Diversity and Inclusion
The Peace Corps seeks to reflect the rich diversity of the U.S. and bring diverse perspectives and solutions to development issues in the countries we serve. For the Peace Corps, diversity is a collection of individual attributes that together help the agency pursue organizational objectives efficiently and effectively. These include national origin, language, race, color, disability, ethnicity, gender, age, religion, sexual orientation, gender identity, socioeconomic status, veteran status, and family structures. Diversity also encompasses where people are from, where they have lived, and their differences of thought and life experiences.
We also seek to create inclusion—a culture that connects each staff and Volunteers to the organization; encourages collaboration, flexibility, and fairness; and leverages diversity throughout the organization so that all individuals are able to participate and contribute to their full potential—throughout the Volunteer and staff lifecycle.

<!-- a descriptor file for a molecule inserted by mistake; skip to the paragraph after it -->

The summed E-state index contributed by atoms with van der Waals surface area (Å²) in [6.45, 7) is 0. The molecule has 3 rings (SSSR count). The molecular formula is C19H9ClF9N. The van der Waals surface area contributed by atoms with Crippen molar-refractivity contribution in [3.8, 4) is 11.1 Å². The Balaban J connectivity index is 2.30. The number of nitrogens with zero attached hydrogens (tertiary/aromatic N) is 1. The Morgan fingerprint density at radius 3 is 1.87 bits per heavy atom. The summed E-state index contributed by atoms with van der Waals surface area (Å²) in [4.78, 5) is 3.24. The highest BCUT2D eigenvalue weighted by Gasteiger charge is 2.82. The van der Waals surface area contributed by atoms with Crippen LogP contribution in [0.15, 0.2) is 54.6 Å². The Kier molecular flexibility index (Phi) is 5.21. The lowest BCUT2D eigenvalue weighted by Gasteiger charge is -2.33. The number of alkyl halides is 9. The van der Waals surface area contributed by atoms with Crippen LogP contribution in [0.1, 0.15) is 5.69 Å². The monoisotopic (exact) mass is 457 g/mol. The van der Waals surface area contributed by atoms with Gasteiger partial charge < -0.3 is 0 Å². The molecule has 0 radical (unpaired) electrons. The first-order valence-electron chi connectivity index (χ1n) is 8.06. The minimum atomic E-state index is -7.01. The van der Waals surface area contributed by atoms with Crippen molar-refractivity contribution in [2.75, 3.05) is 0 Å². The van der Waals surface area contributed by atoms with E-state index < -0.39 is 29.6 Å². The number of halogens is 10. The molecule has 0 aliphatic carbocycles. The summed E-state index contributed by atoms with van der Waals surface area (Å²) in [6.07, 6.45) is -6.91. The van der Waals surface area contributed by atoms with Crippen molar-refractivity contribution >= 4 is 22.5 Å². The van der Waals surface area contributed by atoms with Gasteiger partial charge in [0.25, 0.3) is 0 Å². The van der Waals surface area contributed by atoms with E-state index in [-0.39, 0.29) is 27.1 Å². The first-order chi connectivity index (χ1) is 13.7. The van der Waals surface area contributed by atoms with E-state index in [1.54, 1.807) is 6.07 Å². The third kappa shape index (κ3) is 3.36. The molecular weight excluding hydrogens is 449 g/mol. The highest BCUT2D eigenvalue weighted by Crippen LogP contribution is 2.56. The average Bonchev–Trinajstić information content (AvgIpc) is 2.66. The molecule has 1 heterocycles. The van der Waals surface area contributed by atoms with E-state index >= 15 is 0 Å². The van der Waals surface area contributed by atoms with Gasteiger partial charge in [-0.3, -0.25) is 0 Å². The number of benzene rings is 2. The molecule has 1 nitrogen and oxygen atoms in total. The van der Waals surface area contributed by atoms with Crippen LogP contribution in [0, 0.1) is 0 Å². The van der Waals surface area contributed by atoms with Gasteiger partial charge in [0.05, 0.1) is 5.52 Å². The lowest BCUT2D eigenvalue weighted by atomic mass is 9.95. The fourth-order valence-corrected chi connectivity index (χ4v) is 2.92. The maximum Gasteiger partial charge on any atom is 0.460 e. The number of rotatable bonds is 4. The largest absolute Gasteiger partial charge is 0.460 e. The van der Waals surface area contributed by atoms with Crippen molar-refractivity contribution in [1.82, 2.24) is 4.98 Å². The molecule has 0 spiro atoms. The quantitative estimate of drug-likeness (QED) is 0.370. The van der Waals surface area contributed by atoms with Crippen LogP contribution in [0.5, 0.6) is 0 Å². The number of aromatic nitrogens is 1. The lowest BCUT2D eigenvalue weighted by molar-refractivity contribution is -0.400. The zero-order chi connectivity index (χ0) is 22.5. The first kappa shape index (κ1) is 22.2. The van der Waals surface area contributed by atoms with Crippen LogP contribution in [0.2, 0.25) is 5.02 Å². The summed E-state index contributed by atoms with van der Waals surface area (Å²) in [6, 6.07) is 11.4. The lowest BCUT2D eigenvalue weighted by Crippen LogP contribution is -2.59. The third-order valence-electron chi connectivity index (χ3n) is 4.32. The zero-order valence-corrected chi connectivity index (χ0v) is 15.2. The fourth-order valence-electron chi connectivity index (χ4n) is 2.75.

Diversity and Inclusion at Your Site
Once Volunteers arrive at their sites, diversity and inclusion principles remain the same but take on a different shape, in which your host community may share a common culture and you—the Volunteer—are the outsider. You may be in the minority, if not the sole American like you, at your site. You will begin to notice diversity in perspectives, ethnicity, age, depth of conversation, and degree of support you may receive—and may need to make adjustments. During pre-service training, a session will be held to discuss diversity and inclusion and how you can transcend differences, find common ground, and serve as an ally for your peers.